Retraction count grows to 35 for scientist who faked emails to do his own peer review

Hyung-In Moon

Hyung-In Moon, the South Korean plant compound researcher who made up email addresses so he could do his own peer review, is now up to 35 retractions.

The four new retractions are of the papers in the Journal of Enzyme Inhibition and Medicinal Chemistry that initially led to suspicions when all the reviews came back within 24 hours. Here’s the notice, which includes the same language as Moon’s 24 other retractions of studies published in Informa Healthcare journals:

The corresponding author and publisher hereby retract the following articles from publication in Journal of Enzyme Inhibition and Medicinal Chemistry:

Effect of betaine on the hepatic damage from orotic acid-induced fatty liver development in rats

Jae-Young Cha, Hyeong-Soo Kim, Hyung-In Moon, and Young-Su Cho

Journal of Enzyme Inhibition and Medicinal Chemistry [epub ahead of print], 2012, doi: 10.3109/14756366.2011.641014

Antiobesity activity of fermented Angelicae gigantis by high fat diet-induced obese rats

Jae-Young Cha, Jae-Jun Jeong, Chang-Su Park, Hee-Young Ahn, Hyung-In Moon, and Young-Su Cho

Journal of Enzyme Inhibition and Medicinal Chemistry [epub ahead of print], 2012, doi: 10.3109/14756366.2011.615746

Antioxidant properties of benzylchroman derivatives from Caesalpinia sappan L. against oxidative stress evaluated in vitro

Min-Ja Lee, Hye-Sook Lee, Hyuck Kim, Hyo-Seung Yi, Sun-Dong Park, Hyung-In Moon, and Won-Hwan Park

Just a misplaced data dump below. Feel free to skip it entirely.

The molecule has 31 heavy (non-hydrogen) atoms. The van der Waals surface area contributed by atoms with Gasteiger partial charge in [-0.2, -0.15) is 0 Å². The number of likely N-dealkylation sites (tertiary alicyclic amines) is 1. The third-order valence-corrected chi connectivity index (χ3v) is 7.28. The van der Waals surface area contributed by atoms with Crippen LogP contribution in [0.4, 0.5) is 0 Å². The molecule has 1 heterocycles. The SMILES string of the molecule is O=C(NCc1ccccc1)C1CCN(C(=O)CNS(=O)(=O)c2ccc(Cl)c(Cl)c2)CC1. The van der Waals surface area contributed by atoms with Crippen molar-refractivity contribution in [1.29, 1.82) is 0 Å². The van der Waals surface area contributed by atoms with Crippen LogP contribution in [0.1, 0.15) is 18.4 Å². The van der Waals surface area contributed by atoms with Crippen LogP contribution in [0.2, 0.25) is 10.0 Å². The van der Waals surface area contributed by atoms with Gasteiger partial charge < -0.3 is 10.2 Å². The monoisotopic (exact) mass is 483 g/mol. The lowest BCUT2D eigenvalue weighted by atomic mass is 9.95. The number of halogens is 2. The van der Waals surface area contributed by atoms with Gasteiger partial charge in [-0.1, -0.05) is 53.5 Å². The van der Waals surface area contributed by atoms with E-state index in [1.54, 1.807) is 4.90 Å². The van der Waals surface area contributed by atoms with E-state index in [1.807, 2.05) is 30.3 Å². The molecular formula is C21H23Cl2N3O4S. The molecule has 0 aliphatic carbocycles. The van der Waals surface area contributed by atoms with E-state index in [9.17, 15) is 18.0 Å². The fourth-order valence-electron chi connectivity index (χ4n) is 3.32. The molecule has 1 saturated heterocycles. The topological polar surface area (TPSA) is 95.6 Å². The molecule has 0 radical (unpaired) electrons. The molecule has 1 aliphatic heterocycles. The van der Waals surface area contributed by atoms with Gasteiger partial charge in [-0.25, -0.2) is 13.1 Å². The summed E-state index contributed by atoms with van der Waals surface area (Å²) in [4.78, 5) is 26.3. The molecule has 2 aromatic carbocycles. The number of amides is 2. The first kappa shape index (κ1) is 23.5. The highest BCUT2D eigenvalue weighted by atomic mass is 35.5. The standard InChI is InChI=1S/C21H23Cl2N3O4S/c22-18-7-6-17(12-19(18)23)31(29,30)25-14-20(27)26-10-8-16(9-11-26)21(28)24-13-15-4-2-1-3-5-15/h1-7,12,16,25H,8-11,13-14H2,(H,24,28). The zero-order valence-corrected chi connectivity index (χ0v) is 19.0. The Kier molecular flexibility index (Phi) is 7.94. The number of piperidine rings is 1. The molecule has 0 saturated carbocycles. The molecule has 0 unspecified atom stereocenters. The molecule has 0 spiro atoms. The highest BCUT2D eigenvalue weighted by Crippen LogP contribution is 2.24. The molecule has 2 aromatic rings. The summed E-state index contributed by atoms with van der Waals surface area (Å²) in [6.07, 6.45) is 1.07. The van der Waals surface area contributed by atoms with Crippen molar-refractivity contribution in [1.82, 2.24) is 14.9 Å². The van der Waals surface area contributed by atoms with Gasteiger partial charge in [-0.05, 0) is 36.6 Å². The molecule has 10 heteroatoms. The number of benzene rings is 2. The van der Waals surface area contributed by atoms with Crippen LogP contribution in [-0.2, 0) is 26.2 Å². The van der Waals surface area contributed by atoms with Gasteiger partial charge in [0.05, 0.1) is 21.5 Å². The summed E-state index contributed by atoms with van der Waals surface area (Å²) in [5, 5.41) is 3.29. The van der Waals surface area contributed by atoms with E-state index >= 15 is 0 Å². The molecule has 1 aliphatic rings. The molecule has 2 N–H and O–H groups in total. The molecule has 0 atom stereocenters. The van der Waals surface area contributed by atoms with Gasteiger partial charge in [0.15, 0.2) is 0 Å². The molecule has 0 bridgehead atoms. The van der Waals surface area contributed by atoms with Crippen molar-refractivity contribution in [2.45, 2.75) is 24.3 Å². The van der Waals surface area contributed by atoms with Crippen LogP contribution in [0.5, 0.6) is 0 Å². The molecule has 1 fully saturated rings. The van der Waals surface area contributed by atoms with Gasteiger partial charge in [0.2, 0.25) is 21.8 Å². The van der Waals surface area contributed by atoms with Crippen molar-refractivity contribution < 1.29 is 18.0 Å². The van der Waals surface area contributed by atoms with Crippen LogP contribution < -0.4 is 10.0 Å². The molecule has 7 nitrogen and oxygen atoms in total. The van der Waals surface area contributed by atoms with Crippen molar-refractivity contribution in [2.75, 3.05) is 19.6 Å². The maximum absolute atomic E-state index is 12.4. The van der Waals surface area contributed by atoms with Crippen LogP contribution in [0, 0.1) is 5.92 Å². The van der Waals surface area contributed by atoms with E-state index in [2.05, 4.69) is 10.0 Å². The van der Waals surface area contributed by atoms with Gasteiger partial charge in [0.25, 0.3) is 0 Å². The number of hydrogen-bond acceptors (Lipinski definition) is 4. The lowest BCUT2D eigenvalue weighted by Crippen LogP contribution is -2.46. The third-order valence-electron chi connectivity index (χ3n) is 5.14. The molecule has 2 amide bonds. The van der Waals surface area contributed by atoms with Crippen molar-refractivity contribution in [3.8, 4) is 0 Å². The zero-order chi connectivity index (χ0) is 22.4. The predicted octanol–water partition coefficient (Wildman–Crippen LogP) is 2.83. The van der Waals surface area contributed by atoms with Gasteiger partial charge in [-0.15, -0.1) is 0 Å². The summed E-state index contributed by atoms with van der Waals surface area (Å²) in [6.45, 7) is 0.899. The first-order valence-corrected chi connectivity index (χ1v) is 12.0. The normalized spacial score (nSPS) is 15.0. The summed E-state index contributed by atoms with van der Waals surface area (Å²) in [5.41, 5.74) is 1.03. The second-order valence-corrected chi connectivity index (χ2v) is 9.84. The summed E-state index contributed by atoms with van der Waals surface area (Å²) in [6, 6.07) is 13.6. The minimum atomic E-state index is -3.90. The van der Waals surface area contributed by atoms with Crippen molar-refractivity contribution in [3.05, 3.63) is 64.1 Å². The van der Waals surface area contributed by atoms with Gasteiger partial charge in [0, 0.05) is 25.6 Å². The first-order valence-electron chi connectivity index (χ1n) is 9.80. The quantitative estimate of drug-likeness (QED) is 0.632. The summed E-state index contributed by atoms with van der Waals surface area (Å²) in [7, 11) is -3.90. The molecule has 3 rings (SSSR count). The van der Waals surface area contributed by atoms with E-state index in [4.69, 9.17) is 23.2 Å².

Journal of Enzyme Inhibition and Medicinal Chemistry 2010 25:5, 608-614

Larvicidal effects of the major essential oil of Pittosporum tobira against Aedes aegypti (L.)

Ill-Min Chung, Su-Hyun Seo, Eun-Young Kang, Won-Hwan Park, and Hyung-In Moon

Journal of Enzyme Inhibition and Medicinal Chemistry 2010 25:3, 391-393

The peer-review process for all of the above articles was found to have been compromised and inappropriately influenced by the corresponding author, Professor HI Moon. As a result the findings and conclusions of these articles cannot be relied upon.

The corresponding author and the publisher wish to retract these papers to preserve the integrity of material published in the journal. The publisher acknowledges that the integrity of the peer review process should have been subject to more rigorous verification to ensure the reviews provided were genuine and impartial. The publisher apologizes for any inconvenience rendered to the readers of the journal and wishes to assure the reader that measures have been taken to ensure that the peer review process is comprehensively checked to avoid a similar error occurring.

In addition to the now 28 notices during this most recent episode, Moon retracted seven papers several years ago for unspecified errors, some of which the notices called “major.”

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9 thoughts on “Retraction count grows to 35 for scientist who faked emails to do his own peer review”

  1. Unfortunately this is one of the problems as science expands into less traditional areas like India, Iran and Korea – the manipulations suffer from a distinct lack of imagination and panache. Faking email addresses for referee reports, yes well, that is really all they are capable of in South Korea.

    Now if it was Cambridge University or Imperial College they would be faking entire letters and decade old ethics investigations.
    Now that is what I call classy, that has style. This is what the South Koreans and the Iranians ought to be aspiring to emulate.